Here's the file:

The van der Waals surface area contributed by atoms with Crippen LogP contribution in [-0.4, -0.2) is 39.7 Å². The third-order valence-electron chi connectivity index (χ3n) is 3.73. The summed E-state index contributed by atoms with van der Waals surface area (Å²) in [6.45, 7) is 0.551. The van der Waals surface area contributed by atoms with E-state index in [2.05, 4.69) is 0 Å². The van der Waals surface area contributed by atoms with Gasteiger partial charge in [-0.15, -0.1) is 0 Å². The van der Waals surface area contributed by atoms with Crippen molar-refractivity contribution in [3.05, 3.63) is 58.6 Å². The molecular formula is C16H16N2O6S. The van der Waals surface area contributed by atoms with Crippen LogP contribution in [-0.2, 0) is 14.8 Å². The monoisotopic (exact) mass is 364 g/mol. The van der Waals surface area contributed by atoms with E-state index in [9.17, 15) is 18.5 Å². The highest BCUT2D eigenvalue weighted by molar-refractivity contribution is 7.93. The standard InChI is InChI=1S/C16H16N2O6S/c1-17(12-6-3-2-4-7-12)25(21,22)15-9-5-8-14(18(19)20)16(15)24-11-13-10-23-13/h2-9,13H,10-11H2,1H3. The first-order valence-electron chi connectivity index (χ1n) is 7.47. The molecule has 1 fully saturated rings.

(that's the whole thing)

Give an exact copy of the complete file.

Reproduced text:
The van der Waals surface area contributed by atoms with Crippen LogP contribution in [-0.4, -0.2) is 39.7 Å². The third-order valence-electron chi connectivity index (χ3n) is 3.73. The summed E-state index contributed by atoms with van der Waals surface area (Å²) in [6.45, 7) is 0.551. The van der Waals surface area contributed by atoms with E-state index in [2.05, 4.69) is 0 Å². The van der Waals surface area contributed by atoms with Gasteiger partial charge in [-0.15, -0.1) is 0 Å². The van der Waals surface area contributed by atoms with Crippen molar-refractivity contribution in [3.05, 3.63) is 58.6 Å². The molecular formula is C16H16N2O6S. The van der Waals surface area contributed by atoms with Crippen LogP contribution in [-0.2, 0) is 14.8 Å². The monoisotopic (exact) mass is 364 g/mol. The van der Waals surface area contributed by atoms with E-state index in [9.17, 15) is 18.5 Å². The highest BCUT2D eigenvalue weighted by molar-refractivity contribution is 7.93. The standard InChI is InChI=1S/C16H16N2O6S/c1-17(12-6-3-2-4-7-12)25(21,22)15-9-5-8-14(18(19)20)16(15)24-11-13-10-23-13/h2-9,13H,10-11H2,1H3. The first-order valence-electron chi connectivity index (χ1n) is 7.47. The molecule has 1 fully saturated rings.